There are four identified problem spaces: Simple, Complicated, Complex, and Chaotic. The identification of the problem space arises from the characteristics of the problem domain. In software development, these are the technology, the requirements, and the people doing the work.
If these characteristics, or dimensions, of the problem space are simple and well-known, the problem is defined as Simple. If the characteristics are unstable, frequently changing, and not well-known, the problem is defined as Chaotic. If the characteristics are not simple, but are more known and well-defined than not, the problem is defined as Complicated. Lastly, if the characteristics are not simple and are more unknown and undefined than otherwise, the problem is known as Complex.
Throughout the 1980’s, I worked to make projects that used the waterfall process successful. Despite creating and revising methodologies that delineated waterfall, and even automating the underlying delivery mechanisms, I was not pleased with the results. Then, in the early 1990’s, Jeff Sutherland and I formulated Scrum, an approach to software product management that was radically different from waterfall. We experienced success after success when we used it.
I needed to know why Scrum was so much more successful than waterfall. I had friends working on advanced process control at the DuPont Advanced Technology Center in Delaware. DuPont had mastered the production of simple polymers, like rayon, to the point where they could be produced anywhere in the world. However, advanced polymers like GoreTex was so complicated that it’s production couldn’t be distributed. My friends were working this problem. The head was Babatunde Ogunnaike (Tunde), one of the authors of the bible of the process control industry, “Process Dynamics, Modeling and Control.”
I showed Tunde several waterfall processes, methodologies, that I had brought with me. One was my own, another was the Coopers & Lybrand Summit D methodology. Upon inspection, Tunde observed that the processes were very prescriptive, where there was a complete plan of how to turn raw materials into finished product. He also observed that the elements of the plan weren’t well defined. The input, output, processes, and resources consumed at each point in the plan (task) weren’t of adequate detail to ensure correct flow. Tunde then asked me how successful these types of methodologies were. I told him that our project success rate was below 50% despite heroic efforts to improve and enforce the processes.
Tunde told me that defined processes, such as waterfall processes, are the basis of mass production. Although not the most cost-effective, they are dominant in volume. Experts lay out all of the workflow to turn raw material into finished products. They then hire managers to bring in resources to staff the various points in the workflow (automation is preferred for reliability, otherwise use people). The job of the manager and their supervisors was to teach the resources how to do the defined job. If they did their work correctly, the flow would be smooth and the predicted product would result. Sometimes the plan was wrong, and would be corrected. Most errors came from inadequate execution by the resources.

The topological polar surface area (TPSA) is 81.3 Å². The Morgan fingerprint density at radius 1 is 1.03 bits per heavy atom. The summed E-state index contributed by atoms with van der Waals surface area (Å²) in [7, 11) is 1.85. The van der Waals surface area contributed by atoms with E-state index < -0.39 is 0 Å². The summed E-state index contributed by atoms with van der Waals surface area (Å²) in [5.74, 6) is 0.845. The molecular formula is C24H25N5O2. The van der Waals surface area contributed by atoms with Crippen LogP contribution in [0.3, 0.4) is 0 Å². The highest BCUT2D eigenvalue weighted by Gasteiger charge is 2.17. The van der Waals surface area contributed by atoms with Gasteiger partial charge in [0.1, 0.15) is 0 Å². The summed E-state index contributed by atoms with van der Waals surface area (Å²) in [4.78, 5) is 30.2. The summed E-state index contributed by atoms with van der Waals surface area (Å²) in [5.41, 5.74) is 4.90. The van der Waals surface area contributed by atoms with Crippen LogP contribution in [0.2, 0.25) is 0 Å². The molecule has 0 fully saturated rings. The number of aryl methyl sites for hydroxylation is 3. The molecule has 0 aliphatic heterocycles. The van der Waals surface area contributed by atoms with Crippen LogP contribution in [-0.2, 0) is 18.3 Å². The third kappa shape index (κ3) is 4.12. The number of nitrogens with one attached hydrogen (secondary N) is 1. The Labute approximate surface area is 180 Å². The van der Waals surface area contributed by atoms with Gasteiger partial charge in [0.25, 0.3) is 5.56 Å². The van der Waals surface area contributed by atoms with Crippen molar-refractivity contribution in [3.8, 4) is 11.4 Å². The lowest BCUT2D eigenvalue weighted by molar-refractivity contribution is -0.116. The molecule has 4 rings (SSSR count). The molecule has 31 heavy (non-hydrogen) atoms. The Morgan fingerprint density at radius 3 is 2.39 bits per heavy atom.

Tunde told me that the waterfall process aped this model. He said that this model was preferred, and always used as long as it was successful. If it weren’t succesful, regardless of attempts to tighten it up and retrain the resources, there were other, more expensive ways to create the products. He asked me what the success, or yield, was. I told him that it was less than 50%. He was aghast. He said that in modern industry a yield of less than 99.7 was considered inadequate. Fifty percent yield would be like GM throwing out every other car it built.
Tunde suggested we look at other models. First, he suggested Lean, the domain of problems where there is some complexity, but there is more that is known and stable than there is that is unknown and unstable. Tunde said that this approach was similar to the defined approach, but that it took into account complexities that might lower the yield rate to an unacceptable level. First, experts lay out the line. Managers and supervisors hire the resources and train them. Then, the line is surrounded by metrics so the experts can monitor if perturbances, or unexpected events, are occurring. Whenever they are detected, the line is stopped, the perturbance smoothed out, and production resumed. The resources were also trained to spot unexpected complexities and had the authority to stop production until the complexity was resolved.
Lean processes optimized quality and value. Sources of defects were rapidly detected and removed. Everything that wasn’t geared toward optimizing value was also removed. Waste was continually detected and removed. Decisions were delayed until the last moment to remove waste. Lean processes are the most cost-effective.